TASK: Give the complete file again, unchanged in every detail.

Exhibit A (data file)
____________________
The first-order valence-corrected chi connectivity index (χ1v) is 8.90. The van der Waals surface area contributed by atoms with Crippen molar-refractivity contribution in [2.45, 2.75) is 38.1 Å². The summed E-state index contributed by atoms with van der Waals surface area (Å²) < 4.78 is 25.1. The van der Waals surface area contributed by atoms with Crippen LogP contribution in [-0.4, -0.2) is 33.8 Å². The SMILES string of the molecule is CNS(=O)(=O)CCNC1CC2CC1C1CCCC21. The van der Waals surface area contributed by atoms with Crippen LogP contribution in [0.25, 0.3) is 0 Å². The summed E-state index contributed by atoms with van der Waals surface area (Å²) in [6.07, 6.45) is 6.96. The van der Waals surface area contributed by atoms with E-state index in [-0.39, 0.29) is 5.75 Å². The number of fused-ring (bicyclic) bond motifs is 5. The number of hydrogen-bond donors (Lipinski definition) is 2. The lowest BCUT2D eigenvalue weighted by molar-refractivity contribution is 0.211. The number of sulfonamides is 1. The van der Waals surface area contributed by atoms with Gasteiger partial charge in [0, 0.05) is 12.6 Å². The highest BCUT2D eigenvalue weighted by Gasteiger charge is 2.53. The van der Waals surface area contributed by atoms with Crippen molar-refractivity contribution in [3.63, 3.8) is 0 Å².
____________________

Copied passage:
The first-order valence-corrected chi connectivity index (χ1v) is 8.90. The van der Waals surface area contributed by atoms with Crippen molar-refractivity contribution in [2.45, 2.75) is 38.1 Å². The summed E-state index contributed by atoms with van der Waals surface area (Å²) < 4.78 is 25.1. The van der Waals surface area contributed by atoms with Crippen LogP contribution in [-0.4, -0.2) is 33.8 Å². The SMILES string of the molecule is CNS(=O)(=O)CCNC1CC2CC1C1CCCC21. The van der Waals surface area contributed by atoms with Crippen LogP contribution in [0.25, 0.3) is 0 Å². The summed E-state index contributed by atoms with van der Waals surface area (Å²) in [6.07, 6.45) is 6.96. The van der Waals surface area contributed by atoms with E-state index in [-0.39, 0.29) is 5.75 Å². The number of fused-ring (bicyclic) bond motifs is 5. The number of hydrogen-bond donors (Lipinski definition) is 2. The lowest BCUT2D eigenvalue weighted by molar-refractivity contribution is 0.211. The number of sulfonamides is 1. The van der Waals surface area contributed by atoms with Gasteiger partial charge in [0, 0.05) is 12.6 Å². The highest BCUT2D eigenvalue weighted by Gasteiger charge is 2.53. The van der Waals surface area contributed by atoms with Crippen molar-refractivity contribution in [3.63, 3.8) is 0 Å².